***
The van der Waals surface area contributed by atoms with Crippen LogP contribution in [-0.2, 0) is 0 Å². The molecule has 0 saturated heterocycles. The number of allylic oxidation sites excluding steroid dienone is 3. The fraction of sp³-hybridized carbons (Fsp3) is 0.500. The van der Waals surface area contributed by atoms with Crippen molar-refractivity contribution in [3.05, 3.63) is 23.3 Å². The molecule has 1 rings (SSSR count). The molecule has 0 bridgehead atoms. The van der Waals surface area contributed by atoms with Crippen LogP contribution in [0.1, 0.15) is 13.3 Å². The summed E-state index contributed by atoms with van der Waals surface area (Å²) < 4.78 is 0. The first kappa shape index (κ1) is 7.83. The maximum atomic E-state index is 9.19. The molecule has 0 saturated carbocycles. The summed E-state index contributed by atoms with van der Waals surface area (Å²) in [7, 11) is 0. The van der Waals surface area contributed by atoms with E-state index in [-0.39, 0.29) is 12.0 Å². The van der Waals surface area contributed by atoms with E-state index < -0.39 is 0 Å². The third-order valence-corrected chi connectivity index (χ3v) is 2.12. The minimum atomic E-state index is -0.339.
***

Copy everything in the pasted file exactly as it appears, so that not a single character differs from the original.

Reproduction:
The van der Waals surface area contributed by atoms with Crippen LogP contribution in [-0.2, 0) is 0 Å². The molecule has 0 saturated heterocycles. The number of allylic oxidation sites excluding steroid dienone is 3. The fraction of sp³-hybridized carbons (Fsp3) is 0.500. The van der Waals surface area contributed by atoms with Crippen molar-refractivity contribution in [3.05, 3.63) is 23.3 Å². The molecule has 1 rings (SSSR count). The molecule has 0 bridgehead atoms. The van der Waals surface area contributed by atoms with Crippen LogP contribution in [0.1, 0.15) is 13.3 Å². The summed E-state index contributed by atoms with van der Waals surface area (Å²) < 4.78 is 0. The first kappa shape index (κ1) is 7.83. The maximum atomic E-state index is 9.19. The molecule has 0 saturated carbocycles. The summed E-state index contributed by atoms with van der Waals surface area (Å²) in [7, 11) is 0. The van der Waals surface area contributed by atoms with E-state index in [-0.39, 0.29) is 12.0 Å². The van der Waals surface area contributed by atoms with E-state index < -0.39 is 0 Å². The third-order valence-corrected chi connectivity index (χ3v) is 2.12. The minimum atomic E-state index is -0.339.